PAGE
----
Meditation has been proven to reduce symptoms of anxiety and depression, improve focus and concentration, increase self-awareness and promote better physical health.
You don’t have to clear your mind or chant a phrase while sitting in the lotus position. Mindful meditation is simply the act of becoming aware of your thoughts through self-examination and reflection. Once you begin to practice, you can do it anytime and anywhere – whether it be for 2 minutes or 1 hour.
For some quick tips to get started check out How Meditation Can Help Manage Stress & Anxiety.
3. Make Some Changes
Midlife is an opportunity to make some changes. It could be as simple as painting a room in your house, to finally getting in shape, to dumping some unhealthy friendships, or making that career change you’ve been daydreaming about.
This is the time to start making choices based on your own needs, not the needs of others. This can be hard for many as some start to experience feelings of guilt believing we’re being selfish. If you find you’re someone who struggles with this, then it may be time to reevaluate your boundaries. For more help, check out How To Set Healthy Boundaries.
If anyone in your life has a problem with you beginning to take more interest in your own best interest – then maybe they don’t have yours in mind.
4. Practice Gratitude
Every morning while you wait for the coffee to brew, spend 2 minutes writing three things you’re grateful for. These can be common, everyday things like a beautiful sunset, or your partner, or that awesome moment with your 3 year old yesterday.
Stick with it when it goes from being quick and easy to having to think. This is when your thought patterns begin to change. Giving up when it starts to get hard leads to no changes.
Tell someone you love how much you appreciate them. Include a random act of kindness in each day. Volunteer for organizations that that speak to your values. Compliment your partner when they look good. Say thank you for the little things they do for you.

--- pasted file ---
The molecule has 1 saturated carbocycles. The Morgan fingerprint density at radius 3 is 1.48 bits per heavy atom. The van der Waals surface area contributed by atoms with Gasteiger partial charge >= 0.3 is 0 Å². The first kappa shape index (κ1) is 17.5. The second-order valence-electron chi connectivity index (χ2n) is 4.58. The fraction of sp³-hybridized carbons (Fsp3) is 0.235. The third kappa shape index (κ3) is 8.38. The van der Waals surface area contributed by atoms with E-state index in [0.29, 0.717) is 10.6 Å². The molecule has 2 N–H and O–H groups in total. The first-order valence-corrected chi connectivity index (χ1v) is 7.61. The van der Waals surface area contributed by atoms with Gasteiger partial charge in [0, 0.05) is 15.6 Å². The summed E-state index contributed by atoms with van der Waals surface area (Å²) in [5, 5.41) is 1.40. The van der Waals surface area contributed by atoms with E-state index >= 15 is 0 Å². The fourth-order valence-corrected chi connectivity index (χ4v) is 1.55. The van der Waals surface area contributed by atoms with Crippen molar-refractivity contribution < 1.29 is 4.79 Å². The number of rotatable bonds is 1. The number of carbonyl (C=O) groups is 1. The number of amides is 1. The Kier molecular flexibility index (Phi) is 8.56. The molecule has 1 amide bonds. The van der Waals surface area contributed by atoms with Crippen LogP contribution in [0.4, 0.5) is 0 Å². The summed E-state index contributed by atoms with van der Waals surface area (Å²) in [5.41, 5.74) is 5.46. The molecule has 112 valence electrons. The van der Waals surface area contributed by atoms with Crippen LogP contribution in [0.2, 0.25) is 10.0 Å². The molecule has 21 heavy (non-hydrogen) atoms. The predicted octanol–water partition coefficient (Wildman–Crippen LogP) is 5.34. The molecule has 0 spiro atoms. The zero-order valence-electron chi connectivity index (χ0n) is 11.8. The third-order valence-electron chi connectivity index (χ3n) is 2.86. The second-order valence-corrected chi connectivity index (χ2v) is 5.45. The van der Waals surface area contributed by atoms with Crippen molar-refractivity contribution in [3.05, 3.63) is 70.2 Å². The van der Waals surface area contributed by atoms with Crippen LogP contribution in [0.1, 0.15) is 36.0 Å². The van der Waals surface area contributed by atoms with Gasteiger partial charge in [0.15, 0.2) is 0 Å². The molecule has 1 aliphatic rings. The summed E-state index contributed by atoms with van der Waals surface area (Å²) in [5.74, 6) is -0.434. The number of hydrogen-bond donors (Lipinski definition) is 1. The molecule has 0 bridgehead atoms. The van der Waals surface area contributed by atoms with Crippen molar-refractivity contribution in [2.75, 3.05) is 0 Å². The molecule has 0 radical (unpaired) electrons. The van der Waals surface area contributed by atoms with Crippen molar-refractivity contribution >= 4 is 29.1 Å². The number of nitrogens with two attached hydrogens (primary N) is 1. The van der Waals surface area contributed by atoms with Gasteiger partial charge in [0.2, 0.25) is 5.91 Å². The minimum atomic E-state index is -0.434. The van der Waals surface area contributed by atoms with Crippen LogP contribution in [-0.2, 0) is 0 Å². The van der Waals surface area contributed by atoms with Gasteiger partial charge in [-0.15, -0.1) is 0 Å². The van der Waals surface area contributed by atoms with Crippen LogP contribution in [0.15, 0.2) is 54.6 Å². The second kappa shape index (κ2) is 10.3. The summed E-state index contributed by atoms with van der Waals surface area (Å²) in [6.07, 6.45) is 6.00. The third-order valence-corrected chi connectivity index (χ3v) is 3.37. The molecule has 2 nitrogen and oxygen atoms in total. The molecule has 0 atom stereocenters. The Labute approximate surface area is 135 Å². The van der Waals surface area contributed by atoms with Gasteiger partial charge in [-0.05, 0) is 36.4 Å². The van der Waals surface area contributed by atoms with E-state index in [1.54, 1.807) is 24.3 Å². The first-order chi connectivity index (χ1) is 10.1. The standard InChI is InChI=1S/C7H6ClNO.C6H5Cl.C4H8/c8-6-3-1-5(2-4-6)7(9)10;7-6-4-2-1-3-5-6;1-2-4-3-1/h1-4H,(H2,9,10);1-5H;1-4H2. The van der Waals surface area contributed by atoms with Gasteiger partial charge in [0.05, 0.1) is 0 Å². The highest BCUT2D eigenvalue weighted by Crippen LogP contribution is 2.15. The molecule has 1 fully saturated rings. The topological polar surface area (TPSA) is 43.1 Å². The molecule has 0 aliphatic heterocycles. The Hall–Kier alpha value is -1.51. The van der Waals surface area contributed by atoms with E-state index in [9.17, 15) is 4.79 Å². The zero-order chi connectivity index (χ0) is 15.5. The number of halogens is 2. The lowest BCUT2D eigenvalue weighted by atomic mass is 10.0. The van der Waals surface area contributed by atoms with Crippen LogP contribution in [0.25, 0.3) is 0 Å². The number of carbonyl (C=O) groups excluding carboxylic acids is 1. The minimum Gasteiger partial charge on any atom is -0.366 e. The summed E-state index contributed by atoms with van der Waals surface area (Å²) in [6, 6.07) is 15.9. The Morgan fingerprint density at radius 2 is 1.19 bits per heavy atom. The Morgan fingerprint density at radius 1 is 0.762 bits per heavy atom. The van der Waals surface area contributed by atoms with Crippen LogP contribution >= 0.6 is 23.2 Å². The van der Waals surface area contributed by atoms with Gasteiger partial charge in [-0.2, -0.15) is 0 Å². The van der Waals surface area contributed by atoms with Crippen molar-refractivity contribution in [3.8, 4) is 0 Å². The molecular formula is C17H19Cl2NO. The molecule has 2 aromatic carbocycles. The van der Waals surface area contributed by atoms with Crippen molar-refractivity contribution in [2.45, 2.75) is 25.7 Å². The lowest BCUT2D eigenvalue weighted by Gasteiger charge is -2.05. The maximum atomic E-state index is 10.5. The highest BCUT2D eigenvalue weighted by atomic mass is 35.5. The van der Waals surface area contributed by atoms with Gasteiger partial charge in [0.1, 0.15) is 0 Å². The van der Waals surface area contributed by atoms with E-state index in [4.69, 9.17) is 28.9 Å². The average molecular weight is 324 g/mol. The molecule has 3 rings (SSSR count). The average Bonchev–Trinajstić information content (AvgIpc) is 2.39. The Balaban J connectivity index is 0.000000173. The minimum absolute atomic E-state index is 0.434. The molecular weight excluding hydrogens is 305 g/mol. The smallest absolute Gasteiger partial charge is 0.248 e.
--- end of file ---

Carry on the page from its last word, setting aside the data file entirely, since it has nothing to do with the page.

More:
Changing your mindset to one of gratitude can be one of the most profound changes you can make in your life. It’s not about just “trying” to be more grateful though. You have to actually engage in the actions above and do it consistently until they become a natural part of your life.
5. Steer Clear of Social Media
It’s no secret that overusing social media can lead to depression, anxiety, envy, feelings of hopelessness and worthlessness. Furthermore, it’s usually a complete waste of time.
Imagine what you could accomplish instead of spending hours scrolling the highlight reels of other people’s lives.
Read a book. Do 5 minutes of deep, mindful breathing. Review your life goals. Call a friend or family member you’ve been meaning to connect with.
When was the last time you set the phone down after scrolling and felt optimistic, hopeful, inspired, or motivated?
6. Hang Out With Like-Minded People
Social interaction is key to a happy and healthy life.
But many of us spend the majority of our adult lives around people we may not like very much or feel closely aligned with: namely coworkers and the parents of our children’s friends. Now is the time to surround yourself with people who support and inspire you, and share common passions and interests.
Reconnect with old friends. Get involved with community activities that spark your interest where you’ll meet like-minded people. Not sure where to start? Check out Meetup.com to get some ideas.
A midlife crisis doesn’t have to be a crisis at all but a chance for you to take control and make different choices in your life. If you’ve tried these things and still find yourself at a crossroads, find an awesome therapist you like and trust to help you carve out a path to the next chapter of your life.
James Killian, LPC is the Principal Therapist & Owner of Arcadian Counseling in New Haven, CT where they specialize in helping over-thinkers, high achievers, and perfectionists reduce stress, increase fulfillment and enhance performance so they can move From Surviving To Thriving.